-- A body of work is being developed on Free, Prior and Informed Consent (FPIC), with regional workshops held in the three regions where the programme is operational. 

FPIC refers to the right of indigenous peoples to make the decision, based on full information and in advance of a proposed action, to give or withhold consent on activities that will affect their rights to their traditional resources. FPIC is a rights-based principle representing a particular expression of the right to self-determination. FPIC has gained some momentum over the last few decades and is now explicitly recognised in certain national and international legislation, including key instruments, such as the UN Declaration on the Rights of Indigenous People (UNDRIP) which was formally adopted in 2007.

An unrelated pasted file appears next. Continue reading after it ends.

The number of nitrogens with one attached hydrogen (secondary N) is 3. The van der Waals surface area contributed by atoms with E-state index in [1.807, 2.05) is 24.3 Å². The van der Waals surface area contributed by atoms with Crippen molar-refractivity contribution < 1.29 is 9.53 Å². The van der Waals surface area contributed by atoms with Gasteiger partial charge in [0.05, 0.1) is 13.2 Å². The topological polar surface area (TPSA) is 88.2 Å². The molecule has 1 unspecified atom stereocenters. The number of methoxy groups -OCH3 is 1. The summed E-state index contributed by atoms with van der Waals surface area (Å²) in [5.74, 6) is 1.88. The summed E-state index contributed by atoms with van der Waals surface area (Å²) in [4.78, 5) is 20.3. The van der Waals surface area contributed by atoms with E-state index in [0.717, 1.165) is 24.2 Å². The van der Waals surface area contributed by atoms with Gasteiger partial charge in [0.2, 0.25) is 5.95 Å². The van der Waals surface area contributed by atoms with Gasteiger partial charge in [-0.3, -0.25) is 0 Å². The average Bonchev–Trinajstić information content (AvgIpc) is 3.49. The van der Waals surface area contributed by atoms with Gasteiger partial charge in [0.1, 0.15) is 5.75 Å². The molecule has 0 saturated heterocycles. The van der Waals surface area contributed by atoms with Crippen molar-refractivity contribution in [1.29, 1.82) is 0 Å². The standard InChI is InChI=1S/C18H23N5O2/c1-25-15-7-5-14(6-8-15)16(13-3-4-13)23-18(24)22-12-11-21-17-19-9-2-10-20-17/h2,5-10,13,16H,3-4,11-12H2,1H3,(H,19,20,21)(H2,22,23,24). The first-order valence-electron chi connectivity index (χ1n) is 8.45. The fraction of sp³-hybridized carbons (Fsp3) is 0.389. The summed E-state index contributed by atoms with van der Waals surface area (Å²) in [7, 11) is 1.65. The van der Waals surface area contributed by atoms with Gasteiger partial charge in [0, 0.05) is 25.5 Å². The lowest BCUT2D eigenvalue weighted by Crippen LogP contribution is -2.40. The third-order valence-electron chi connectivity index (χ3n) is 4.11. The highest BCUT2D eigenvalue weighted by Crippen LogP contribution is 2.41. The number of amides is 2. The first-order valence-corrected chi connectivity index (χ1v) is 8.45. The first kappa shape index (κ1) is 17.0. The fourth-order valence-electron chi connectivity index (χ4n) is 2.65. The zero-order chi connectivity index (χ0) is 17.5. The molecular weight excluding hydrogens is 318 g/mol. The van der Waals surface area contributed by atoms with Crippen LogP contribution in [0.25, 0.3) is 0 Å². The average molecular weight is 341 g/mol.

Despite broad acceptance of the importance of the principles that FPIC embodies in terms of safeguarding the rights and self-determination of indigenous peoples, the difficulty of precisely defining, standardising and codifying FPIC emerge as barriers to its wider practical adoption. Driven by its commitment to adhere to international law and support equitable stakeholder engagement in REDD+, the UN-REDD Programme has made the challenge of defining a practical framework for FPIC's application to the actions of UN-REDD a focal point of its work. During 2010 the UN-REDD Programme has initiated pioneering work in supporting indigenous peoples' representatives and civil society to collaborate with each other in a global effort to develop FPIC definitions and guidelines that reflect stakeholder consensus and agreement. In parallel to this, the UN-REDD Programme has initiated FPIC pilot work to implement, test and refine methods with indigenous peoples at the local level. This rich body of work is contributing to broader global efforts to operationalise FPIC.